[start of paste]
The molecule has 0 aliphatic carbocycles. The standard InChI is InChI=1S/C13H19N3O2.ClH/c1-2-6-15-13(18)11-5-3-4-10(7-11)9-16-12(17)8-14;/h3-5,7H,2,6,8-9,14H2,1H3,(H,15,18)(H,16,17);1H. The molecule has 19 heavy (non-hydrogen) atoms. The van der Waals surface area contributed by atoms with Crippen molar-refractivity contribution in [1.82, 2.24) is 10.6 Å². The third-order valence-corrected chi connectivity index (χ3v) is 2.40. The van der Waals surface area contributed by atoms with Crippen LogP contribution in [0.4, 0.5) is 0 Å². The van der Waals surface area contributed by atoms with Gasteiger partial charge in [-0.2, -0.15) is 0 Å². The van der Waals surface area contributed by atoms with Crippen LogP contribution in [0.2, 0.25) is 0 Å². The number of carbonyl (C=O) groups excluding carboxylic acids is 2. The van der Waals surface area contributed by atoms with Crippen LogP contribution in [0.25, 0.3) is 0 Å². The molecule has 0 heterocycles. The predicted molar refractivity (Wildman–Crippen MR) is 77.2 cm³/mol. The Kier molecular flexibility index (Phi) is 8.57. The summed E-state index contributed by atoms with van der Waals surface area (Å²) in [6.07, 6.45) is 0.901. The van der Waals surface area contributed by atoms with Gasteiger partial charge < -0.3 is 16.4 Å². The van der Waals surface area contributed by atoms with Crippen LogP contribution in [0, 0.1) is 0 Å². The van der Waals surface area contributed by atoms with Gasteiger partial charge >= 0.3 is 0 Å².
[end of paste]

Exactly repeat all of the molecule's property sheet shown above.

The molecule has 0 aliphatic carbocycles. The standard InChI is InChI=1S/C13H19N3O2.ClH/c1-2-6-15-13(18)11-5-3-4-10(7-11)9-16-12(17)8-14;/h3-5,7H,2,6,8-9,14H2,1H3,(H,15,18)(H,16,17);1H. The molecule has 19 heavy (non-hydrogen) atoms. The van der Waals surface area contributed by atoms with Crippen molar-refractivity contribution in [1.82, 2.24) is 10.6 Å². The third-order valence-corrected chi connectivity index (χ3v) is 2.40. The van der Waals surface area contributed by atoms with Crippen LogP contribution in [0.4, 0.5) is 0 Å². The van der Waals surface area contributed by atoms with Gasteiger partial charge in [-0.2, -0.15) is 0 Å². The van der Waals surface area contributed by atoms with Crippen LogP contribution in [0.2, 0.25) is 0 Å². The number of carbonyl (C=O) groups excluding carboxylic acids is 2. The van der Waals surface area contributed by atoms with Crippen LogP contribution in [0.25, 0.3) is 0 Å². The molecule has 0 heterocycles. The predicted molar refractivity (Wildman–Crippen MR) is 77.2 cm³/mol. The Kier molecular flexibility index (Phi) is 8.57. The summed E-state index contributed by atoms with van der Waals surface area (Å²) in [6.07, 6.45) is 0.901. The van der Waals surface area contributed by atoms with Gasteiger partial charge < -0.3 is 16.4 Å². The van der Waals surface area contributed by atoms with Crippen LogP contribution in [0, 0.1) is 0 Å². The van der Waals surface area contributed by atoms with Gasteiger partial charge >= 0.3 is 0 Å².